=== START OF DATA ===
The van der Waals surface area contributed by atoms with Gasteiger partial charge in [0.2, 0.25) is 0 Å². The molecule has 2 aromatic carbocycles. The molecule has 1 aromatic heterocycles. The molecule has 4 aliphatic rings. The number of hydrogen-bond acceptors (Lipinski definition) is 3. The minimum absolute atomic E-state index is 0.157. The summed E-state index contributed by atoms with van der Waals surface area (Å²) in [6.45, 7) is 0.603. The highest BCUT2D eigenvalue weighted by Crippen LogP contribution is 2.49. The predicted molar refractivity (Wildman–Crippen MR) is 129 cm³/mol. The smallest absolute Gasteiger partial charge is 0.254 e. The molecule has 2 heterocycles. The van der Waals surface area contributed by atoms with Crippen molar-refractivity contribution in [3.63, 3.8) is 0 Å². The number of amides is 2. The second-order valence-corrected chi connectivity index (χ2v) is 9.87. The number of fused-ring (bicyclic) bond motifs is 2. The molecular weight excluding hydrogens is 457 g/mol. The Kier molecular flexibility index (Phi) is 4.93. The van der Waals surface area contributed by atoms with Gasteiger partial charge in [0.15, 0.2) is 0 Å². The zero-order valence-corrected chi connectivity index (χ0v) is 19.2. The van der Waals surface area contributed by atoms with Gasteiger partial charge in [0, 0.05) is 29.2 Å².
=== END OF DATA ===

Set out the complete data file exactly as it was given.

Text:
The van der Waals surface area contributed by atoms with Gasteiger partial charge in [0.2, 0.25) is 0 Å². The molecule has 2 aromatic carbocycles. The molecule has 1 aromatic heterocycles. The molecule has 4 aliphatic rings. The number of hydrogen-bond acceptors (Lipinski definition) is 3. The minimum absolute atomic E-state index is 0.157. The summed E-state index contributed by atoms with van der Waals surface area (Å²) in [6.45, 7) is 0.603. The highest BCUT2D eigenvalue weighted by Crippen LogP contribution is 2.49. The predicted molar refractivity (Wildman–Crippen MR) is 129 cm³/mol. The smallest absolute Gasteiger partial charge is 0.254 e. The molecule has 2 heterocycles. The van der Waals surface area contributed by atoms with Crippen molar-refractivity contribution in [3.63, 3.8) is 0 Å². The number of amides is 2. The second-order valence-corrected chi connectivity index (χ2v) is 9.87. The number of fused-ring (bicyclic) bond motifs is 2. The molecular weight excluding hydrogens is 457 g/mol. The Kier molecular flexibility index (Phi) is 4.93. The van der Waals surface area contributed by atoms with Gasteiger partial charge in [0.15, 0.2) is 0 Å². The zero-order valence-corrected chi connectivity index (χ0v) is 19.2. The van der Waals surface area contributed by atoms with Gasteiger partial charge in [0, 0.05) is 29.2 Å².